Wednesday, September 24, 2014

FBI moving to 9mm as its duty caliber

I've been interested to read about the FBI's decision to 'downsize' its duty caliber (i.e. the cartridge fired by the weapons that it issues to its agents) from .40 S&W to 9mm. Parabellum.

The gun blog Loose Rounds has published excerpts from what's described as an internal FBI document summarizing the reasons for the switch.  It includes these 'Executive Summary' points.

  • Caliber debates have existed in law enforcement for decades
  • Most of what is “common knowledge” with ammunition and its effects on the human target are rooted in myth and folklore
  • Projectiles are what ultimately wound our adversaries and the projectile needs to be the basis for the discussion on what “caliber” is best
  • In all the major law enforcement calibers there exist projectiles which have a high likelihood of failing LEO’s in a shooting incident and there are projectiles which have a high likelihood of succeeding for LEO’s in a shooting incident
  • Handgun stopping power is simply a myth [Note from Peter - I agree:  that's something I discussed in a previous series of articles]
  • The single most important factor in effectively wounding a human target is to have penetration to a scientifically valid depth (FBI uses 12” – 18”)
  • LEO’s miss between 70 – 80 percent of the shots fired during a shooting incident
  • Contemporary projectiles (since 2007) have dramatically increased the terminal effectiveness of many premium line law enforcement projectiles (emphasis on the 9mm Luger offerings)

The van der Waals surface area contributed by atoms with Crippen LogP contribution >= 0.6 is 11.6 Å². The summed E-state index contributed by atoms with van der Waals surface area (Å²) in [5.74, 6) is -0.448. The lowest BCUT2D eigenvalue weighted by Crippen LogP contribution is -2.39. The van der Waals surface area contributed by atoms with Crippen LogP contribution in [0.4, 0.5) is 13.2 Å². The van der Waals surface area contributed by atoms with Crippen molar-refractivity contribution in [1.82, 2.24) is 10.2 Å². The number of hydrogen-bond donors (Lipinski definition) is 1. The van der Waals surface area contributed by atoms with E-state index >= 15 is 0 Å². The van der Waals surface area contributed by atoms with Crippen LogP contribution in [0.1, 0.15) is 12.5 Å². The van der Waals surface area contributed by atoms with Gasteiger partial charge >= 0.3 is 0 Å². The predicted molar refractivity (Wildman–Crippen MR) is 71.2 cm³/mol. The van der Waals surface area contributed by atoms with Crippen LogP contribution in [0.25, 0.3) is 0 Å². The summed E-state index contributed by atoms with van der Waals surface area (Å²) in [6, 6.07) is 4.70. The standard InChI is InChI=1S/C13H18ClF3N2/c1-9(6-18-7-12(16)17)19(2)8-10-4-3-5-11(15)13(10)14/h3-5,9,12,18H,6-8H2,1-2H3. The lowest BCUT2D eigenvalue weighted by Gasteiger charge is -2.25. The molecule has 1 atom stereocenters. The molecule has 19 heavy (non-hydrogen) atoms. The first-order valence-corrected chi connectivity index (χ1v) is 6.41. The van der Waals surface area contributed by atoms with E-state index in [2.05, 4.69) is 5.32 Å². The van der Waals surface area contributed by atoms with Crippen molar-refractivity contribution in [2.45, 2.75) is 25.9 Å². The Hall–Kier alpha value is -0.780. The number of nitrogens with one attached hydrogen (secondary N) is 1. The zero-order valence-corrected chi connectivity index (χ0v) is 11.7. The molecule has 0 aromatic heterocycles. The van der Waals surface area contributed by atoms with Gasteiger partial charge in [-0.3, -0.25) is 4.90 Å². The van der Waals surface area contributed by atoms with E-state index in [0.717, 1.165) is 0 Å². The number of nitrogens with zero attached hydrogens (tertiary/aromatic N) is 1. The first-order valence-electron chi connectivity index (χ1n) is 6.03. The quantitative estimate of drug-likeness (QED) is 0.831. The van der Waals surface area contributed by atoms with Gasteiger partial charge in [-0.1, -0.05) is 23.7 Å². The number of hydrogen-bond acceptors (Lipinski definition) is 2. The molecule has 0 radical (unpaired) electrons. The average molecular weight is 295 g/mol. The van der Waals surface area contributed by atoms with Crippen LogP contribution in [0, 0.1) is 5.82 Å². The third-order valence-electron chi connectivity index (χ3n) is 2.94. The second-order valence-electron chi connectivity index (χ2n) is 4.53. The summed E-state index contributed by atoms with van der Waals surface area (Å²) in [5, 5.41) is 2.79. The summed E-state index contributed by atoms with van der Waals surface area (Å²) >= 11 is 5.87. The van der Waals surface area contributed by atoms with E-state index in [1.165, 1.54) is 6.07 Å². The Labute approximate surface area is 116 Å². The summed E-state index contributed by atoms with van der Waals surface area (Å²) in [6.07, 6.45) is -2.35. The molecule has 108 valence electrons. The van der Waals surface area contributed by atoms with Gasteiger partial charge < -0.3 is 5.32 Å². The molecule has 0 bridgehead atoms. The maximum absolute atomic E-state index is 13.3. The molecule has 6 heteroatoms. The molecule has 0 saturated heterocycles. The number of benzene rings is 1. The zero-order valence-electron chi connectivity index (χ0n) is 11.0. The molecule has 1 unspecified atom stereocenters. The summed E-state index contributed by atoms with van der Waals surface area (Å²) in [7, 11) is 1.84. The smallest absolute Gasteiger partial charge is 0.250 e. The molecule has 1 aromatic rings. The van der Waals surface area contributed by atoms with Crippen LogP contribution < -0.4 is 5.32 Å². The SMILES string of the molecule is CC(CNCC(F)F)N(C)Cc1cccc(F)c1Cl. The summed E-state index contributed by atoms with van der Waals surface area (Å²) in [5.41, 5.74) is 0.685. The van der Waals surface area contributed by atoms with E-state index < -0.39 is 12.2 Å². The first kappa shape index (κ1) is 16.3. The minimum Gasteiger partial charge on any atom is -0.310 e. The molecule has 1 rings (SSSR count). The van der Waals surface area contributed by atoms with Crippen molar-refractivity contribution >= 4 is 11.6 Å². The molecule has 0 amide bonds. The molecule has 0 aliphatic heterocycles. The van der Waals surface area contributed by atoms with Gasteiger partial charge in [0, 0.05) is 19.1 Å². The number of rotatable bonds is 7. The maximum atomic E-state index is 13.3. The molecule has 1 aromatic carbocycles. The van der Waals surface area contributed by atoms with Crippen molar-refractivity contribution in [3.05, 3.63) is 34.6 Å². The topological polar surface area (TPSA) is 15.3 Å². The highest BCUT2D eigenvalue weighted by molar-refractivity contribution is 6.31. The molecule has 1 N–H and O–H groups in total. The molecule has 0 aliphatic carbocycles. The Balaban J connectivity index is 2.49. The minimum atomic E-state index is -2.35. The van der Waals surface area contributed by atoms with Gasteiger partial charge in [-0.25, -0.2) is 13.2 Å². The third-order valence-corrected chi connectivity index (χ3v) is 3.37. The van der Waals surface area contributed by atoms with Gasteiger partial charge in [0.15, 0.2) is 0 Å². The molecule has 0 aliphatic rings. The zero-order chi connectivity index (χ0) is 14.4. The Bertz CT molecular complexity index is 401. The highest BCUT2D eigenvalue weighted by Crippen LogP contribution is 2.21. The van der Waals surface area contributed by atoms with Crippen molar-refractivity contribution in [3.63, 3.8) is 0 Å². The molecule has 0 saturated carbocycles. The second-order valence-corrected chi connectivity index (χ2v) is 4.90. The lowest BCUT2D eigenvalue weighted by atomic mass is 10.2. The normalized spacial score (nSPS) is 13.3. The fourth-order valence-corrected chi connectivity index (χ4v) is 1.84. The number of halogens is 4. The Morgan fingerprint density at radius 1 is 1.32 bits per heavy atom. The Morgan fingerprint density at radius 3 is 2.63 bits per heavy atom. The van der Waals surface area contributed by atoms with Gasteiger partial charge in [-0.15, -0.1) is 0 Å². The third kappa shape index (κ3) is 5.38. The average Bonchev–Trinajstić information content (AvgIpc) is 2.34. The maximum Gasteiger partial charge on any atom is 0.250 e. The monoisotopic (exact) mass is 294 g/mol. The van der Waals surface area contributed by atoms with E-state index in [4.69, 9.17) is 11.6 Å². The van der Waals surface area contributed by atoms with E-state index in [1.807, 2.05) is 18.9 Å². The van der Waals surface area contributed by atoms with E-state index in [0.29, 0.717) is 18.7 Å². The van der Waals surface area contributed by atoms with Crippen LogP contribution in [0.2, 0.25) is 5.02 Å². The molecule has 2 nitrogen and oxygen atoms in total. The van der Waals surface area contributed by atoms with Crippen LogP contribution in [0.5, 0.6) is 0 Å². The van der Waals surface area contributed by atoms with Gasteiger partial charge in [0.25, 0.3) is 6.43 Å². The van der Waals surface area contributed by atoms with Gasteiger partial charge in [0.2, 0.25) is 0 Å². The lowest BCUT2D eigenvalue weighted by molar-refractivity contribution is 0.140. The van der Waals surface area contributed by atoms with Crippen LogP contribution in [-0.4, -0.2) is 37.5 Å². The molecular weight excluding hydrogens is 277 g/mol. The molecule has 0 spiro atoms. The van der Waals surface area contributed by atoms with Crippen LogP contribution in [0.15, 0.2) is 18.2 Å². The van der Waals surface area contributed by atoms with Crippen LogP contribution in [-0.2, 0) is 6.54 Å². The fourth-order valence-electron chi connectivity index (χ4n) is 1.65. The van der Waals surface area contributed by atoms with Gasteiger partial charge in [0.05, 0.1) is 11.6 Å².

• 9mm Luger now offers select projectiles which are, under identical testing conditions, outperforming most of the premium line .40 S&W and .45 Auto projectiles tested by the FBI
  • 9mm Luger offers higher magazine capacities, less recoil, lower cost (both in ammunition and wear on the weapons) and higher functional reliability rates (in FBI weapons)
  • The majority of FBI shooters are both FASTER in shot strings fired and more ACCURATE with shooting a 9mm Luger vs shooting a .40 S&W (similar sized weapons)
  • There is little to no noticeable difference in the wound tracks between premium line law Auto enforcement projectiles from 9mm Luger through the .45 Auto
  • Given contemporary bullet construction, LEO’s can field (with proper bullet selection) 9mm Lugers with all of the terminal performance potential of any other law enforcement pistol caliber with none of the disadvantages present with the “larger” calibers

There's much more at the link.  Very interesting stuff for gun geeks.



Anonymous said...

Good info for any and all who may use a firearm - particularly a pistol - in personal defense. Even the 'guru' of the .45ACP (Jeff Cooper for those who don't know!) acknowledged that bullet placement is more important than caliber..........
Bottom line, use the most effective ammo available!

Erik said...

I've always wondered why they stuck with the .40. Everything I've read indictes that the difference in effectiveness is minimal, and the 9mm is both cheaper and gives you a few extra rounds in the magazine. As a trade off for a duty caliber, I would have thought the 9mm was a much better choice.